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The Final Trick? Separation of Powers, Checks and Balances, and the Recomposition of the Turkish State

The Turkish parliament has recently passed constitutional amendments that will, pending the public referendum in spring 2017, set aside decades of parliamentary system tradition. Presumably aimed to repair the dysfunctions of the current regime and to respond to the need of a “stronger Turkey”, the proposed draft does not only eradicate the principle of separation of powers but rebuilds the state according to the interests of ruling groups, without much consideration being paid to the overall integrity of the system and long term implications.

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Selektoren-Urteil des BVerfG: Karlsruhe verzwergt das Parlament

In der vergangenen Woche hat das Bundesverfassungsgericht seinen Beschluss zum Beweiserhebungsrecht des NSA-Untersuchungsausschusses des Bundestages veröffentlicht. Er definiert die Maßstäbe, nach denen der Bundestag Auskunft über die Kooperation deutscher Nachrichtendienste mit ausländischen Diensten verlangen kann – mit weitreichenden Folgen für die demokratisch-rechtsstaatliche Kontrolle des außen- und sicherheitspolitischen Handelns der Bundesregierung insgesamt. In der Zusammenschau mit früheren Entscheidungen zeigt sich eine kritikwürdige Rechtsprechungslinie, die die exekutive Handlungsfähigkeit als verfassungsrechtliches Prinzip konstruiert, das sich von den demokratischen Prinzipien des Grundgesetzes verabschiedet.

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Is the US Constitution to blame for the Rise of Donald Trump? An Interview with SANFORD LEVINSON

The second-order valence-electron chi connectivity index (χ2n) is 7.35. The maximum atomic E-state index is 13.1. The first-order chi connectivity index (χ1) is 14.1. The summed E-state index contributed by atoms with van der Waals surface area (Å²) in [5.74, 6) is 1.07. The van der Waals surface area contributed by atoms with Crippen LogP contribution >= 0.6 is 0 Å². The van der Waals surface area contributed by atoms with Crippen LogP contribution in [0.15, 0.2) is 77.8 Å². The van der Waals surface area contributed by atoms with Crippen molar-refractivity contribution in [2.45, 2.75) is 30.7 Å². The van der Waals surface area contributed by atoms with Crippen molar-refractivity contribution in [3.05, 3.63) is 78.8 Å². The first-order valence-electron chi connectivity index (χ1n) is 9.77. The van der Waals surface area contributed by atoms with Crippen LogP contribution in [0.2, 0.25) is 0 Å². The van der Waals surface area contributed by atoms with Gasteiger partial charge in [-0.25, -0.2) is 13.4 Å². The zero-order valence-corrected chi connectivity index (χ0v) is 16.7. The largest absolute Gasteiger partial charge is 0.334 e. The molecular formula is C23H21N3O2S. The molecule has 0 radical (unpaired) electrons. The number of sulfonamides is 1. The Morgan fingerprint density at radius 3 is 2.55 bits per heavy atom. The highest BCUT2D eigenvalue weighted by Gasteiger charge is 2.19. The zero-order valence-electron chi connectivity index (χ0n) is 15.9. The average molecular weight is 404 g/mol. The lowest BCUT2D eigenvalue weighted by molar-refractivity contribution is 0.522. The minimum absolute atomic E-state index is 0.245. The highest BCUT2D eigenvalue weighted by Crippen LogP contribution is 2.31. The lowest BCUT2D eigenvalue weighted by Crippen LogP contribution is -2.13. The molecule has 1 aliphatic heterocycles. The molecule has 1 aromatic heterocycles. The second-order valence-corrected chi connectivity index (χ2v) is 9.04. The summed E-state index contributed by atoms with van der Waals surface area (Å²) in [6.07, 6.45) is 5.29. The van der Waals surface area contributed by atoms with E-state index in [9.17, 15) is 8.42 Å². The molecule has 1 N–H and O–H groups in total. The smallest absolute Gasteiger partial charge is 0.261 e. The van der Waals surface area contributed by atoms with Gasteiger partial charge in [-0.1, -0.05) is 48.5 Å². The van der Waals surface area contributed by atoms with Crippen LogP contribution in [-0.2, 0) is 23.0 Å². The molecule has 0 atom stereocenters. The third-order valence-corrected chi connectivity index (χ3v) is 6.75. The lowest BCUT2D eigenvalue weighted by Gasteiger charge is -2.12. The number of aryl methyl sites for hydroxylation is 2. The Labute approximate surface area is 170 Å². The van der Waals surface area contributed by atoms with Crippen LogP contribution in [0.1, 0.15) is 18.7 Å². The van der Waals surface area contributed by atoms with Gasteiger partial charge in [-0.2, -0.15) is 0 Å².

"My view is that things will get worse before they get worse. Assuming Clinton wins, there will be tremendous relief and elation on November 9th. If the Republicans keep the House, on November 10th there will be the realization that this election is the most important election in our lifetimes only because of the rejection of Donald Trump. He is a real menace, of course. But in terms of an election that really breaks the logjam, no: It will be more of the same. More of this sick feeling that the national government is really incapable of responding to challenges except if Presidents can push the envelope of executive power, which will just fuel the rage of the opposition party."

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Warum das Grundgesetz die Rehabilitierung strafrechtlich verfolgter Homosexueller fordert und nicht verhindert

Bundesjustizminister Heiko Maas hat angekündigt, nach der erst 1994 aufgehobenen Anti-Homosexuellen-Strafnorm § 175 StGB Verurteilte zu rehabilitieren. Das hatten zuvor Verfassungsrechtler für rechtswidrig gehalten: angeblich verstoße eine solche legislative Aufhebung von Urteilen der Justiz gegen die Prinzipien der Gewaltenteilung, der Rechtssicherheit und der Gleichheit. Halten diese Einwände näherer Betrachtung stand?